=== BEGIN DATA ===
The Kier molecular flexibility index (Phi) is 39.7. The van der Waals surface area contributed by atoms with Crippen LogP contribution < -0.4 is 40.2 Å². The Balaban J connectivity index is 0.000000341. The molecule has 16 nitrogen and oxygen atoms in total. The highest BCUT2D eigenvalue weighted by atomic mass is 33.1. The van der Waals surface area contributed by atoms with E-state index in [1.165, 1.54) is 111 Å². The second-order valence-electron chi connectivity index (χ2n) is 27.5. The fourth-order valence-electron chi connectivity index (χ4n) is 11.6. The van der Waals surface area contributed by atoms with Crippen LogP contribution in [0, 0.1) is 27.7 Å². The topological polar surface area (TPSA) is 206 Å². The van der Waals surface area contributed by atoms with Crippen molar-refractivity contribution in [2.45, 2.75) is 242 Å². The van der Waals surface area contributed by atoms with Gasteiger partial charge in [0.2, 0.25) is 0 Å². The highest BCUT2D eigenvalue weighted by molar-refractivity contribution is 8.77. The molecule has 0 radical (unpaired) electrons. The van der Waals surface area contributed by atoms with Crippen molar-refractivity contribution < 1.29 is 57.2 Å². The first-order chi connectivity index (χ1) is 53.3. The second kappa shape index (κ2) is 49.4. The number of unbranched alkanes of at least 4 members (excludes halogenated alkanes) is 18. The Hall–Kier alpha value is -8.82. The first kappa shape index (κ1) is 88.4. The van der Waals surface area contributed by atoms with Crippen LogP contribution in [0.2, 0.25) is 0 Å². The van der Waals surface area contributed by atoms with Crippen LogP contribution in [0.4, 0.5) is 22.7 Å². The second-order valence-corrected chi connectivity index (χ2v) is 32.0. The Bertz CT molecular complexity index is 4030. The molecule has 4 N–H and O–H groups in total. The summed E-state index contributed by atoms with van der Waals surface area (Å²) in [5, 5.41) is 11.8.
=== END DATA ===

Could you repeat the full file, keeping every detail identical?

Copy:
The Kier molecular flexibility index (Phi) is 39.7. The van der Waals surface area contributed by atoms with Crippen LogP contribution < -0.4 is 40.2 Å². The Balaban J connectivity index is 0.000000341. The molecule has 16 nitrogen and oxygen atoms in total. The highest BCUT2D eigenvalue weighted by atomic mass is 33.1. The van der Waals surface area contributed by atoms with E-state index in [1.165, 1.54) is 111 Å². The second-order valence-electron chi connectivity index (χ2n) is 27.5. The fourth-order valence-electron chi connectivity index (χ4n) is 11.6. The van der Waals surface area contributed by atoms with Crippen LogP contribution in [0, 0.1) is 27.7 Å². The topological polar surface area (TPSA) is 206 Å². The van der Waals surface area contributed by atoms with Crippen molar-refractivity contribution in [2.45, 2.75) is 242 Å². The van der Waals surface area contributed by atoms with Gasteiger partial charge in [0.2, 0.25) is 0 Å². The highest BCUT2D eigenvalue weighted by molar-refractivity contribution is 8.77. The molecule has 0 radical (unpaired) electrons. The van der Waals surface area contributed by atoms with Crippen molar-refractivity contribution < 1.29 is 57.2 Å². The first-order chi connectivity index (χ1) is 53.3. The second kappa shape index (κ2) is 49.4. The number of unbranched alkanes of at least 4 members (excludes halogenated alkanes) is 18. The Hall–Kier alpha value is -8.82. The first kappa shape index (κ1) is 88.4. The van der Waals surface area contributed by atoms with Crippen LogP contribution in [0.2, 0.25) is 0 Å². The van der Waals surface area contributed by atoms with Crippen LogP contribution in [0.4, 0.5) is 22.7 Å². The second-order valence-corrected chi connectivity index (χ2v) is 32.0. The Bertz CT molecular complexity index is 4030. The molecule has 4 N–H and O–H groups in total. The summed E-state index contributed by atoms with van der Waals surface area (Å²) in [5, 5.41) is 11.8.